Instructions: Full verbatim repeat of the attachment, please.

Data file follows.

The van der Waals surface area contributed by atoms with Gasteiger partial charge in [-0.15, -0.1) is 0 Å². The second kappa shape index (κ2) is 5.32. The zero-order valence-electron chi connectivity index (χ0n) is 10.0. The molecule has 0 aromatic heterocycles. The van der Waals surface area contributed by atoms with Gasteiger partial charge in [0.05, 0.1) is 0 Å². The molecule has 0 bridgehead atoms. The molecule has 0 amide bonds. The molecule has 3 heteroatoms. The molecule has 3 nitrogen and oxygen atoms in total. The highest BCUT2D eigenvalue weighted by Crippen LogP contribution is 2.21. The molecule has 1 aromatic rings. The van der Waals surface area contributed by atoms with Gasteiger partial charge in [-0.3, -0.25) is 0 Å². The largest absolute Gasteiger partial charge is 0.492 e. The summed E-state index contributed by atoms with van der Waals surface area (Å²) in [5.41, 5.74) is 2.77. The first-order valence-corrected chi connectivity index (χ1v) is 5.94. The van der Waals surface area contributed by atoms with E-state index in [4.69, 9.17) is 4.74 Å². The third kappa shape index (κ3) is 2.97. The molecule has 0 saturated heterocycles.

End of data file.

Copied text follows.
The van der Waals surface area contributed by atoms with Gasteiger partial charge in [-0.15, -0.1) is 0 Å². The second kappa shape index (κ2) is 5.32. The zero-order valence-electron chi connectivity index (χ0n) is 10.0. The molecule has 0 aromatic heterocycles. The van der Waals surface area contributed by atoms with Gasteiger partial charge in [0.05, 0.1) is 0 Å². The molecule has 0 bridgehead atoms. The molecule has 0 amide bonds. The molecule has 3 heteroatoms. The molecule has 3 nitrogen and oxygen atoms in total. The highest BCUT2D eigenvalue weighted by Crippen LogP contribution is 2.21. The molecule has 1 aromatic rings. The van der Waals surface area contributed by atoms with Gasteiger partial charge in [-0.3, -0.25) is 0 Å². The largest absolute Gasteiger partial charge is 0.492 e. The summed E-state index contributed by atoms with van der Waals surface area (Å²) in [5.41, 5.74) is 2.77. The first-order valence-corrected chi connectivity index (χ1v) is 5.94. The van der Waals surface area contributed by atoms with E-state index in [4.69, 9.17) is 4.74 Å². The third kappa shape index (κ3) is 2.97. The molecule has 0 saturated heterocycles.